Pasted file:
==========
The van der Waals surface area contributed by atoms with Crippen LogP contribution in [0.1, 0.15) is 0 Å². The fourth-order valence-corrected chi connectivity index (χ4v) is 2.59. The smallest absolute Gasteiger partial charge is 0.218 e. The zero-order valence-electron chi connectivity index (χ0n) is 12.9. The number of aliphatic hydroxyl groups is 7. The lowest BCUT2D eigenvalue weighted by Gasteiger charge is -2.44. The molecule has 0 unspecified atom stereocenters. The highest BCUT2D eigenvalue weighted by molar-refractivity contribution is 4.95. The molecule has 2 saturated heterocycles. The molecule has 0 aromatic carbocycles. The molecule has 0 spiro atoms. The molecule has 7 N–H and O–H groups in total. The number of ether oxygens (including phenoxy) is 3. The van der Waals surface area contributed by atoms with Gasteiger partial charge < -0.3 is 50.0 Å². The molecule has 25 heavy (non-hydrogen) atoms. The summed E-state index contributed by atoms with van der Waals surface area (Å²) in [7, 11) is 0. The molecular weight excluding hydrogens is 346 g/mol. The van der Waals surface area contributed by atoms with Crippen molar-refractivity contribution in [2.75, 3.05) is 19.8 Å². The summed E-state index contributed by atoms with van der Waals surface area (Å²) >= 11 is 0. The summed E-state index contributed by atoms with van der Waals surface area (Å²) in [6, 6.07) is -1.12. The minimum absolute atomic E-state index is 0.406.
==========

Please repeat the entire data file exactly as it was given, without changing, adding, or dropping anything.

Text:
The van der Waals surface area contributed by atoms with Crippen LogP contribution in [0.1, 0.15) is 0 Å². The fourth-order valence-corrected chi connectivity index (χ4v) is 2.59. The smallest absolute Gasteiger partial charge is 0.218 e. The zero-order valence-electron chi connectivity index (χ0n) is 12.9. The number of aliphatic hydroxyl groups is 7. The lowest BCUT2D eigenvalue weighted by Gasteiger charge is -2.44. The molecule has 0 unspecified atom stereocenters. The highest BCUT2D eigenvalue weighted by molar-refractivity contribution is 4.95. The molecule has 2 saturated heterocycles. The molecule has 0 aromatic carbocycles. The molecule has 0 spiro atoms. The molecule has 7 N–H and O–H groups in total. The number of ether oxygens (including phenoxy) is 3. The van der Waals surface area contributed by atoms with Gasteiger partial charge < -0.3 is 50.0 Å². The molecule has 25 heavy (non-hydrogen) atoms. The summed E-state index contributed by atoms with van der Waals surface area (Å²) in [7, 11) is 0. The molecular weight excluding hydrogens is 346 g/mol. The van der Waals surface area contributed by atoms with Crippen molar-refractivity contribution in [2.75, 3.05) is 19.8 Å². The summed E-state index contributed by atoms with van der Waals surface area (Å²) >= 11 is 0. The summed E-state index contributed by atoms with van der Waals surface area (Å²) in [6, 6.07) is -1.12. The minimum absolute atomic E-state index is 0.406.